|Dan and Rachel Skillman|
I'm absolutely NOT spoiling the new Star Wars movie. But I'll be doing some heavy damage to your viewing pleasure of the first six if you haven't seen them yet.
If I were to watch the movie "Star Wars: A New Hope," without having seen the other films in the series, it would be understandable if I thought of Darth Vader simply as a villain, the main antagonist to Luke Skywalker, the protagonist. But, watching "The Empire Strikes Back" makes it clear that there's something greater going on. Vader, it turns out, is Luke's father, Anakin Skywalker. Luke still remains the protagonist, but Vader is something more than a simple villain.
"Return of the Jedi" completely shifts the paradigm. Although Luke is still the most prominent character in this film, it becomes clear that the original Star Wars saga (IV-VI) as a whole is the story not of Luke but of Anakin/Vader. The prequels (I-III) drive this point home ad nauseam, focusing entirely on Anakin and how he became Darth Vader. Watching the entire series I-VI, it is clear that this is the story of the rise, fall, and redemption of Anakin Skywalker. Luke, it turns out, is a role player.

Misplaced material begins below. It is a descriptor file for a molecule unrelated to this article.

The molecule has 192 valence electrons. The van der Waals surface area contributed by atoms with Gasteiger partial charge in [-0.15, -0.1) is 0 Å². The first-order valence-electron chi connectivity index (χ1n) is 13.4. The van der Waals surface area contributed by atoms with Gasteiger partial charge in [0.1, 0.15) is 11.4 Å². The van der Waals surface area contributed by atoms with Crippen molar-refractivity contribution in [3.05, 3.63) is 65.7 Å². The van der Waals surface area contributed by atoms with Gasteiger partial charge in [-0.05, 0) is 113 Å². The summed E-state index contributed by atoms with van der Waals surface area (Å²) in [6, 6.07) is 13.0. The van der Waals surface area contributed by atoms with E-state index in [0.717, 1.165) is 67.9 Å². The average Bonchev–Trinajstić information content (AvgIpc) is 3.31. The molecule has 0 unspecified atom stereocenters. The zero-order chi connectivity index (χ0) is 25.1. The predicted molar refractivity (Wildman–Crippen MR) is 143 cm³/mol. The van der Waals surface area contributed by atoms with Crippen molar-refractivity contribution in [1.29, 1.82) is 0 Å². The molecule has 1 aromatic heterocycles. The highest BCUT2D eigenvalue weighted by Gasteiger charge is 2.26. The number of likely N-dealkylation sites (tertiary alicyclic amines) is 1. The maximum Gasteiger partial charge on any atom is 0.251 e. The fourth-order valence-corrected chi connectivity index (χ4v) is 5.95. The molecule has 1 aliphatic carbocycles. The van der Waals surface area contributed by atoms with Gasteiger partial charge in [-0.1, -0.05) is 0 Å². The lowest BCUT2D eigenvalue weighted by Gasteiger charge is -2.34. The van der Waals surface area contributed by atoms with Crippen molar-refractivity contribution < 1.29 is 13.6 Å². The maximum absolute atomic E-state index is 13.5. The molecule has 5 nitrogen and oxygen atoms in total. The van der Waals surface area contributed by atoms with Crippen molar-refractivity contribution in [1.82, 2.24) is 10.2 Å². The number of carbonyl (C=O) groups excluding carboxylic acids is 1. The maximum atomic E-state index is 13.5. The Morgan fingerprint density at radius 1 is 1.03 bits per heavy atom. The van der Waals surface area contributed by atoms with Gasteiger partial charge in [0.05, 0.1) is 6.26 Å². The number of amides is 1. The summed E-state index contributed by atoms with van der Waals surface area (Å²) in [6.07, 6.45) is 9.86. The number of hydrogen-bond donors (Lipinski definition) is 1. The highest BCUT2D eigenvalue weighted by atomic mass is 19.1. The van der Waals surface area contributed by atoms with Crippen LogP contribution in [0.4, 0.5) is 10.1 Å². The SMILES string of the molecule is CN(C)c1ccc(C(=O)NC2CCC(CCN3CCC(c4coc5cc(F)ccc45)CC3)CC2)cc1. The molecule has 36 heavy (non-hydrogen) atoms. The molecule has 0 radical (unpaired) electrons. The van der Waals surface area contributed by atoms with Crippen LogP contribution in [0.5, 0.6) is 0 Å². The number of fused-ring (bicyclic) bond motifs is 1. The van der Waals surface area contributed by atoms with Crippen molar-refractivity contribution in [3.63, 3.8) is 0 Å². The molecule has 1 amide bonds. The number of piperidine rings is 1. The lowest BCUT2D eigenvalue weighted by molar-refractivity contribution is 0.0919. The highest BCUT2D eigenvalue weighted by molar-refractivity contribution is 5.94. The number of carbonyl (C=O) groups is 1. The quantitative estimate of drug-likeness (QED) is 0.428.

Now imagine someone, having seen the entire series, going back and watching "A New Hope" and steadfastly refusing to see all of the new meaning available to them, from subtle nuances to massive shifts in perception. Imagine them even insisting that Vader is not Luke's father, and that the black masked villain is little more than the foil to Luke's hero.
I think that this is the way so very many people read the Bible. Having read to the end, and having discovered that God is exactly like Jesus forgiving His enemies at the cross, they then return to earlier sections steadfastly refusing to see them in the new light. They go as far as to continue to hold to the notion that God condoned and commanded slavery, rape, warfare, genocide and the eternal conscious torment of not only enemies, but of those who through no apparent fault of their own simply did not believe the right theological formulas.
For those reading about what God is like in the Bible, here's a spoiler: It turns out God is like Jesus. Exactly like Jesus. Now read the rest accordingly.